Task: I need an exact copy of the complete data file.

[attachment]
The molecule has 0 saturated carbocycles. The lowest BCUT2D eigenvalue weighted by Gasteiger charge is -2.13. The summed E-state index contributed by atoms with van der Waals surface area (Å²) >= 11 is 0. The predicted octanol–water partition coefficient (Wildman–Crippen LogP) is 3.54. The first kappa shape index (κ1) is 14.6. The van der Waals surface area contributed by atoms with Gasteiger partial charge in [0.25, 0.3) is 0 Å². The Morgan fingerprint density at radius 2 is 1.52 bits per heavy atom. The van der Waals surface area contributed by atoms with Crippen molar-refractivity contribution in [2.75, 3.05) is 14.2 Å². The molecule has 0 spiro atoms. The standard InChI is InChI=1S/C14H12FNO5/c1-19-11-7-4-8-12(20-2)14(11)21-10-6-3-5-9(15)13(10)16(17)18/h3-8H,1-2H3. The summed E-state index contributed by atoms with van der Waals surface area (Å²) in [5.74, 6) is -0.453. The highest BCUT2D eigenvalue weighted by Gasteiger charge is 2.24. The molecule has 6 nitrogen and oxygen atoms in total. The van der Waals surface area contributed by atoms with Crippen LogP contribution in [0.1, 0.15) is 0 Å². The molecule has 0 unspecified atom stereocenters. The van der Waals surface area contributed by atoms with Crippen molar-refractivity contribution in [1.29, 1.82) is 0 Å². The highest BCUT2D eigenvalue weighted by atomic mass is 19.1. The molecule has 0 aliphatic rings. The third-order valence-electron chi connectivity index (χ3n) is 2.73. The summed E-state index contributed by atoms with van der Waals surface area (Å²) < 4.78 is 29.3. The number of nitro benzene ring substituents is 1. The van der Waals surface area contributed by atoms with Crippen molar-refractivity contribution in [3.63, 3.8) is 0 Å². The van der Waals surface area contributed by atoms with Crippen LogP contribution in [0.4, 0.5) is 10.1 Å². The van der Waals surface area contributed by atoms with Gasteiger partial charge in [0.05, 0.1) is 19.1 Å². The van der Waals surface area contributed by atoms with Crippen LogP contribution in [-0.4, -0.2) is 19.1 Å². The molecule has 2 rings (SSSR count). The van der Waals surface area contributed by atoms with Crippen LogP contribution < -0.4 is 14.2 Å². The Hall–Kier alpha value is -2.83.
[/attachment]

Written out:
The molecule has 0 saturated carbocycles. The lowest BCUT2D eigenvalue weighted by Gasteiger charge is -2.13. The summed E-state index contributed by atoms with van der Waals surface area (Å²) >= 11 is 0. The predicted octanol–water partition coefficient (Wildman–Crippen LogP) is 3.54. The first kappa shape index (κ1) is 14.6. The van der Waals surface area contributed by atoms with Gasteiger partial charge in [0.25, 0.3) is 0 Å². The Morgan fingerprint density at radius 2 is 1.52 bits per heavy atom. The van der Waals surface area contributed by atoms with Crippen molar-refractivity contribution in [2.75, 3.05) is 14.2 Å². The molecule has 0 spiro atoms. The standard InChI is InChI=1S/C14H12FNO5/c1-19-11-7-4-8-12(20-2)14(11)21-10-6-3-5-9(15)13(10)16(17)18/h3-8H,1-2H3. The summed E-state index contributed by atoms with van der Waals surface area (Å²) in [5.74, 6) is -0.453. The highest BCUT2D eigenvalue weighted by Gasteiger charge is 2.24. The molecule has 6 nitrogen and oxygen atoms in total. The van der Waals surface area contributed by atoms with Crippen LogP contribution in [0.1, 0.15) is 0 Å². The molecule has 0 unspecified atom stereocenters. The van der Waals surface area contributed by atoms with Crippen molar-refractivity contribution in [1.29, 1.82) is 0 Å². The highest BCUT2D eigenvalue weighted by atomic mass is 19.1. The molecule has 0 aliphatic rings. The third-order valence-electron chi connectivity index (χ3n) is 2.73. The summed E-state index contributed by atoms with van der Waals surface area (Å²) < 4.78 is 29.3. The number of nitro benzene ring substituents is 1. The van der Waals surface area contributed by atoms with Crippen molar-refractivity contribution in [3.63, 3.8) is 0 Å². The van der Waals surface area contributed by atoms with Crippen LogP contribution in [0.4, 0.5) is 10.1 Å². The van der Waals surface area contributed by atoms with Gasteiger partial charge in [0.05, 0.1) is 19.1 Å². The van der Waals surface area contributed by atoms with Crippen LogP contribution in [-0.4, -0.2) is 19.1 Å². The molecule has 2 rings (SSSR count). The van der Waals surface area contributed by atoms with Crippen LogP contribution < -0.4 is 14.2 Å². The Hall–Kier alpha value is -2.83.